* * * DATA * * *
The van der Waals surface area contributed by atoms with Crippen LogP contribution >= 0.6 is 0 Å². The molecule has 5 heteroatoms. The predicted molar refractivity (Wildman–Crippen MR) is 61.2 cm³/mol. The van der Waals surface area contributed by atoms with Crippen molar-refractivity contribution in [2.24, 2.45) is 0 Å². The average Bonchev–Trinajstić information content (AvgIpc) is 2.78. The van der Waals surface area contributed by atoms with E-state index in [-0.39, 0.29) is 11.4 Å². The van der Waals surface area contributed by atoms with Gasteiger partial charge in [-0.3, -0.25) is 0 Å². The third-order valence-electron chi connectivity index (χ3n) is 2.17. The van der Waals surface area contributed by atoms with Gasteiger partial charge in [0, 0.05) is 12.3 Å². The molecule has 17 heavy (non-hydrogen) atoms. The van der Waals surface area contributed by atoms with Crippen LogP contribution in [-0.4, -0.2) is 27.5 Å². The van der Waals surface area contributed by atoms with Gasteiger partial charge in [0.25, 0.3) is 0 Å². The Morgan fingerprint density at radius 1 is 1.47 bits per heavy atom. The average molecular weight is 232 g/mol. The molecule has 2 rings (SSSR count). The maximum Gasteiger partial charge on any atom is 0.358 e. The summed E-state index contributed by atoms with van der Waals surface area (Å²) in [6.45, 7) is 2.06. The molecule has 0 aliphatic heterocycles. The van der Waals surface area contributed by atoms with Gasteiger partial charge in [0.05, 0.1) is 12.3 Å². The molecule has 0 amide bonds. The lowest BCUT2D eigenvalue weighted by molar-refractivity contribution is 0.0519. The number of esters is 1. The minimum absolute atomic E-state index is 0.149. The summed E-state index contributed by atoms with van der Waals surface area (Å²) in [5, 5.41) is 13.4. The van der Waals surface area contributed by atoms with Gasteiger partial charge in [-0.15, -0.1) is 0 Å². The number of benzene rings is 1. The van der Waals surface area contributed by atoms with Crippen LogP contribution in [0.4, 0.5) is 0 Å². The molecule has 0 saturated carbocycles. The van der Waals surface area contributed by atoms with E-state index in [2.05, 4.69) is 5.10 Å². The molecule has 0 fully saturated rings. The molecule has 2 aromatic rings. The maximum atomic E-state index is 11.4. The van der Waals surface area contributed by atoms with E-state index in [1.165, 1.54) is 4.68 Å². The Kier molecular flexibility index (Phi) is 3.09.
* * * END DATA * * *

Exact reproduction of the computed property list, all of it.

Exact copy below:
The van der Waals surface area contributed by atoms with Crippen LogP contribution >= 0.6 is 0 Å². The molecule has 5 heteroatoms. The predicted molar refractivity (Wildman–Crippen MR) is 61.2 cm³/mol. The van der Waals surface area contributed by atoms with Crippen molar-refractivity contribution in [2.24, 2.45) is 0 Å². The average Bonchev–Trinajstić information content (AvgIpc) is 2.78. The van der Waals surface area contributed by atoms with E-state index in [-0.39, 0.29) is 11.4 Å². The van der Waals surface area contributed by atoms with Gasteiger partial charge in [-0.3, -0.25) is 0 Å². The third-order valence-electron chi connectivity index (χ3n) is 2.17. The van der Waals surface area contributed by atoms with Gasteiger partial charge in [0, 0.05) is 12.3 Å². The molecule has 17 heavy (non-hydrogen) atoms. The van der Waals surface area contributed by atoms with Crippen LogP contribution in [-0.4, -0.2) is 27.5 Å². The van der Waals surface area contributed by atoms with Gasteiger partial charge in [0.25, 0.3) is 0 Å². The Morgan fingerprint density at radius 1 is 1.47 bits per heavy atom. The average molecular weight is 232 g/mol. The molecule has 2 rings (SSSR count). The maximum Gasteiger partial charge on any atom is 0.358 e. The summed E-state index contributed by atoms with van der Waals surface area (Å²) in [6.45, 7) is 2.06. The molecule has 0 aliphatic heterocycles. The van der Waals surface area contributed by atoms with Gasteiger partial charge in [0.05, 0.1) is 12.3 Å². The molecule has 0 amide bonds. The lowest BCUT2D eigenvalue weighted by molar-refractivity contribution is 0.0519. The number of esters is 1. The minimum absolute atomic E-state index is 0.149. The summed E-state index contributed by atoms with van der Waals surface area (Å²) in [5, 5.41) is 13.4. The van der Waals surface area contributed by atoms with Gasteiger partial charge in [-0.15, -0.1) is 0 Å². The number of benzene rings is 1. The van der Waals surface area contributed by atoms with Crippen LogP contribution in [0.4, 0.5) is 0 Å². The molecule has 0 saturated carbocycles. The van der Waals surface area contributed by atoms with E-state index in [2.05, 4.69) is 5.10 Å². The molecule has 0 fully saturated rings. The molecule has 2 aromatic rings. The maximum atomic E-state index is 11.4. The van der Waals surface area contributed by atoms with E-state index in [1.165, 1.54) is 4.68 Å². The Kier molecular flexibility index (Phi) is 3.09.